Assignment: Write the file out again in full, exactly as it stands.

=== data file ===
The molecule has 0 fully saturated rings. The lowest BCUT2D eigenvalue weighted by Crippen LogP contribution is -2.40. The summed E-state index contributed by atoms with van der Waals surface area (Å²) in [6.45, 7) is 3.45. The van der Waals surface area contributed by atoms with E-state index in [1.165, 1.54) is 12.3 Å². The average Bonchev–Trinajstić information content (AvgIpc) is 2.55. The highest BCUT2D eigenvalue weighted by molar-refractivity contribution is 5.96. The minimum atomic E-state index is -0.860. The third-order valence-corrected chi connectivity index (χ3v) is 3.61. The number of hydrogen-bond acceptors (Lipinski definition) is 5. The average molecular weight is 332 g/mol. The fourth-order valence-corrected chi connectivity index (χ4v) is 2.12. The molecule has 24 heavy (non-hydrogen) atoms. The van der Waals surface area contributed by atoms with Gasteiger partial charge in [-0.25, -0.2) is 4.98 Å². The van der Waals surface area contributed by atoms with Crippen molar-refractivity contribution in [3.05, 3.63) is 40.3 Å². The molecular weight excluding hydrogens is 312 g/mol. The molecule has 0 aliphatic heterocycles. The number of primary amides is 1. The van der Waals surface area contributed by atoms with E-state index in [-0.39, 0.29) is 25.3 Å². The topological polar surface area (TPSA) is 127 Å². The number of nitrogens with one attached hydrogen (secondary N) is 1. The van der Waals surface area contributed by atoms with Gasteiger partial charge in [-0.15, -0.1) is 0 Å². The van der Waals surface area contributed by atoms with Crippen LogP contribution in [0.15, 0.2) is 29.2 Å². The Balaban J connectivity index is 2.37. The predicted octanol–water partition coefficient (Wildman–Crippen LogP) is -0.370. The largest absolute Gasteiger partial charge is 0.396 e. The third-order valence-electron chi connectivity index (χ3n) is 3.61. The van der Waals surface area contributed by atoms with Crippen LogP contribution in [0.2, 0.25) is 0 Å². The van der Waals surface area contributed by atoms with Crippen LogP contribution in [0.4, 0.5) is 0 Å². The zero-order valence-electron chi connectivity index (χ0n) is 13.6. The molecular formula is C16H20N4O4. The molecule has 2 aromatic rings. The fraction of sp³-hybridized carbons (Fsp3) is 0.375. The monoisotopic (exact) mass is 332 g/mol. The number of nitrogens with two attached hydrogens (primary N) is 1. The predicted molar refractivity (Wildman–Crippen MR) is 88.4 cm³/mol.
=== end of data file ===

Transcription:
The molecule has 0 fully saturated rings. The lowest BCUT2D eigenvalue weighted by Crippen LogP contribution is -2.40. The summed E-state index contributed by atoms with van der Waals surface area (Å²) in [6.45, 7) is 3.45. The van der Waals surface area contributed by atoms with E-state index in [1.165, 1.54) is 12.3 Å². The average Bonchev–Trinajstić information content (AvgIpc) is 2.55. The highest BCUT2D eigenvalue weighted by molar-refractivity contribution is 5.96. The minimum atomic E-state index is -0.860. The third-order valence-corrected chi connectivity index (χ3v) is 3.61. The number of hydrogen-bond acceptors (Lipinski definition) is 5. The average molecular weight is 332 g/mol. The fourth-order valence-corrected chi connectivity index (χ4v) is 2.12. The molecule has 24 heavy (non-hydrogen) atoms. The van der Waals surface area contributed by atoms with Gasteiger partial charge in [-0.25, -0.2) is 4.98 Å². The van der Waals surface area contributed by atoms with Crippen molar-refractivity contribution in [3.05, 3.63) is 40.3 Å². The molecular weight excluding hydrogens is 312 g/mol. The molecule has 0 aliphatic heterocycles. The number of primary amides is 1. The van der Waals surface area contributed by atoms with E-state index in [-0.39, 0.29) is 25.3 Å². The topological polar surface area (TPSA) is 127 Å². The number of nitrogens with one attached hydrogen (secondary N) is 1. The van der Waals surface area contributed by atoms with Gasteiger partial charge in [-0.15, -0.1) is 0 Å². The van der Waals surface area contributed by atoms with Crippen LogP contribution in [0.15, 0.2) is 29.2 Å². The Balaban J connectivity index is 2.37. The predicted octanol–water partition coefficient (Wildman–Crippen LogP) is -0.370. The largest absolute Gasteiger partial charge is 0.396 e. The third-order valence-electron chi connectivity index (χ3n) is 3.61. The van der Waals surface area contributed by atoms with Crippen LogP contribution in [0.2, 0.25) is 0 Å². The van der Waals surface area contributed by atoms with Crippen LogP contribution in [0.4, 0.5) is 0 Å². The zero-order valence-electron chi connectivity index (χ0n) is 13.6. The molecular formula is C16H20N4O4. The molecule has 2 aromatic rings. The fraction of sp³-hybridized carbons (Fsp3) is 0.375. The monoisotopic (exact) mass is 332 g/mol. The number of nitrogens with two attached hydrogens (primary N) is 1. The predicted molar refractivity (Wildman–Crippen MR) is 88.4 cm³/mol.